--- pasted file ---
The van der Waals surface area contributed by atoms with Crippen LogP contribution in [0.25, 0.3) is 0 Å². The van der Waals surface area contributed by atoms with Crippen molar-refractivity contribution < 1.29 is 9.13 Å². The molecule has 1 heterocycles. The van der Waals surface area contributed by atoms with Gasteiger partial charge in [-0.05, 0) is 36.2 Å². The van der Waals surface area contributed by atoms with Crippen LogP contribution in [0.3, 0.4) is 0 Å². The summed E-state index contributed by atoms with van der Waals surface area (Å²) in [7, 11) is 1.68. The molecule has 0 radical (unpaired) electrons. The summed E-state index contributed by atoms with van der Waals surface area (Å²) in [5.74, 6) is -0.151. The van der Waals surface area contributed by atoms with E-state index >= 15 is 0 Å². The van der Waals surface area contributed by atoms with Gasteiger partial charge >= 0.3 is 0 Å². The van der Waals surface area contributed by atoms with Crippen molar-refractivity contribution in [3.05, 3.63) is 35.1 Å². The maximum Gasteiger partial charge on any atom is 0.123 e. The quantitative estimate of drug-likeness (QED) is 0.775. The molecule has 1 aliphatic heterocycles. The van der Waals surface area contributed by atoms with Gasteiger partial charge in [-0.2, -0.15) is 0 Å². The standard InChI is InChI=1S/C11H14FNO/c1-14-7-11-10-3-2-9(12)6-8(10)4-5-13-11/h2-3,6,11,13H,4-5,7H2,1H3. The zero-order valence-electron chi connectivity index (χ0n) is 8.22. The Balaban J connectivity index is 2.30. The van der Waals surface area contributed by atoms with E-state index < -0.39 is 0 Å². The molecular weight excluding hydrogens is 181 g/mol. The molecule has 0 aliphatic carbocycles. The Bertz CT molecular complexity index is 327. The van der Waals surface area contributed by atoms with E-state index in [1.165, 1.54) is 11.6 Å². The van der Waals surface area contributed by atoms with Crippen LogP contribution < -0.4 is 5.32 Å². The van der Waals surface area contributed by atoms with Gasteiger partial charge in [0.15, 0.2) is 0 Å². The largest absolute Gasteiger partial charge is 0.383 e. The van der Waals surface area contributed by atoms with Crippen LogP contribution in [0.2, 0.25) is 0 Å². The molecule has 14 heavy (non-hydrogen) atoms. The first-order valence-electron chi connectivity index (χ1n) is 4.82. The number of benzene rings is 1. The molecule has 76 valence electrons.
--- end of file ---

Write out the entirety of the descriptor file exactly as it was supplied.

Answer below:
The van der Waals surface area contributed by atoms with Crippen LogP contribution in [0.25, 0.3) is 0 Å². The van der Waals surface area contributed by atoms with Crippen molar-refractivity contribution < 1.29 is 9.13 Å². The molecule has 1 heterocycles. The van der Waals surface area contributed by atoms with Gasteiger partial charge in [-0.05, 0) is 36.2 Å². The van der Waals surface area contributed by atoms with Crippen LogP contribution in [0.3, 0.4) is 0 Å². The summed E-state index contributed by atoms with van der Waals surface area (Å²) in [7, 11) is 1.68. The molecule has 0 radical (unpaired) electrons. The summed E-state index contributed by atoms with van der Waals surface area (Å²) in [5.74, 6) is -0.151. The van der Waals surface area contributed by atoms with E-state index >= 15 is 0 Å². The van der Waals surface area contributed by atoms with Gasteiger partial charge >= 0.3 is 0 Å². The van der Waals surface area contributed by atoms with Crippen molar-refractivity contribution in [3.05, 3.63) is 35.1 Å². The maximum Gasteiger partial charge on any atom is 0.123 e. The quantitative estimate of drug-likeness (QED) is 0.775. The molecule has 1 aliphatic heterocycles. The van der Waals surface area contributed by atoms with Gasteiger partial charge in [-0.2, -0.15) is 0 Å². The standard InChI is InChI=1S/C11H14FNO/c1-14-7-11-10-3-2-9(12)6-8(10)4-5-13-11/h2-3,6,11,13H,4-5,7H2,1H3. The zero-order valence-electron chi connectivity index (χ0n) is 8.22. The Balaban J connectivity index is 2.30. The van der Waals surface area contributed by atoms with E-state index < -0.39 is 0 Å². The molecular weight excluding hydrogens is 181 g/mol. The molecule has 0 aliphatic carbocycles. The Bertz CT molecular complexity index is 327. The van der Waals surface area contributed by atoms with E-state index in [1.165, 1.54) is 11.6 Å². The van der Waals surface area contributed by atoms with Crippen LogP contribution < -0.4 is 5.32 Å². The van der Waals surface area contributed by atoms with Gasteiger partial charge in [0.15, 0.2) is 0 Å². The largest absolute Gasteiger partial charge is 0.383 e. The van der Waals surface area contributed by atoms with Crippen LogP contribution in [0.2, 0.25) is 0 Å². The molecule has 14 heavy (non-hydrogen) atoms. The first-order valence-electron chi connectivity index (χ1n) is 4.82. The number of benzene rings is 1. The molecule has 76 valence electrons.